A: Finance is definitely one of my triggers. If I have to take a month off for whatever reason, mental or physical health, I’m not going to get a paycheque. How do you cope with that? It’s a vicious cycle: you feel depressed because you have no money and you have no money because you’re depressed and can’t function the way a healthy person would.
But overall, it could be a number of different things. I don’t know if it’s truly an imbalance of my brain chemistry or if there are small things that happen that build up to it.
A: I’d lie in bed for hours on end and have suicidal thoughts- that was my tipping point. When I told them (the CAN-BIND staff) what was happening with me, I got into the study immediately. It was a study where people are like-minded and understand what you’re going through.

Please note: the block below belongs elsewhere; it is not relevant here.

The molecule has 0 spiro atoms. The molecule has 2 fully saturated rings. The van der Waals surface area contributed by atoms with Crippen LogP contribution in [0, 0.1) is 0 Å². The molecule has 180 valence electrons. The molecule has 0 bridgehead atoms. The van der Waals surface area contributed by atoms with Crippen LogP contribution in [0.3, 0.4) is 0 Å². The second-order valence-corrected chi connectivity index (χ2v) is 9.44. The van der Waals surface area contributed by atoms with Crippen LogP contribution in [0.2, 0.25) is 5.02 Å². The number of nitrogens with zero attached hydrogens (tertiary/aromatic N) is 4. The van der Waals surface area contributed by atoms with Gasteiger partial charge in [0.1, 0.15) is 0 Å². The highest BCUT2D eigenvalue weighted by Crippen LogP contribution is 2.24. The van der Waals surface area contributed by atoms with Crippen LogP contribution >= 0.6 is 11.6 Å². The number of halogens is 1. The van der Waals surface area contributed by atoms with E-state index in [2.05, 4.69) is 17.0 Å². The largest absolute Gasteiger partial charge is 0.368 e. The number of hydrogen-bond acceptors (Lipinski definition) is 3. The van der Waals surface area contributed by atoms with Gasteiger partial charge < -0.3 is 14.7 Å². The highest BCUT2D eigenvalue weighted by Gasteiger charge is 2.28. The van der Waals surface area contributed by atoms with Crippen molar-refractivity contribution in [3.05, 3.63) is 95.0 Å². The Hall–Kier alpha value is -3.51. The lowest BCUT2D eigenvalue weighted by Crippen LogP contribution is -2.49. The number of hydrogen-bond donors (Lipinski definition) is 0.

A: Daunting. Because I was severely depressed, getting out of bed was difficult; then going for blood work and having Franca (the study coordinator) walk me through all the different tasks was daunting.
The electroencephalography (EEG) was my favourite! I liked them putting the gel on my head- that was my highlight. However, the first time I did the brain scan I had a little panic attack so they had to stop.
It got easier once I was on the medication and I was doing the regime properly. I was exercising (I’m terrible at exercising.) After a while, I saw the change in myself.
It was daunting but it was progressive and worth it. It went by so quickly. There was such a large difference from where I started to where I was at the end- it was almost inspiring.
Q: What were your thoughts on taking antidepressant medication in the study? How did the treatment affect you?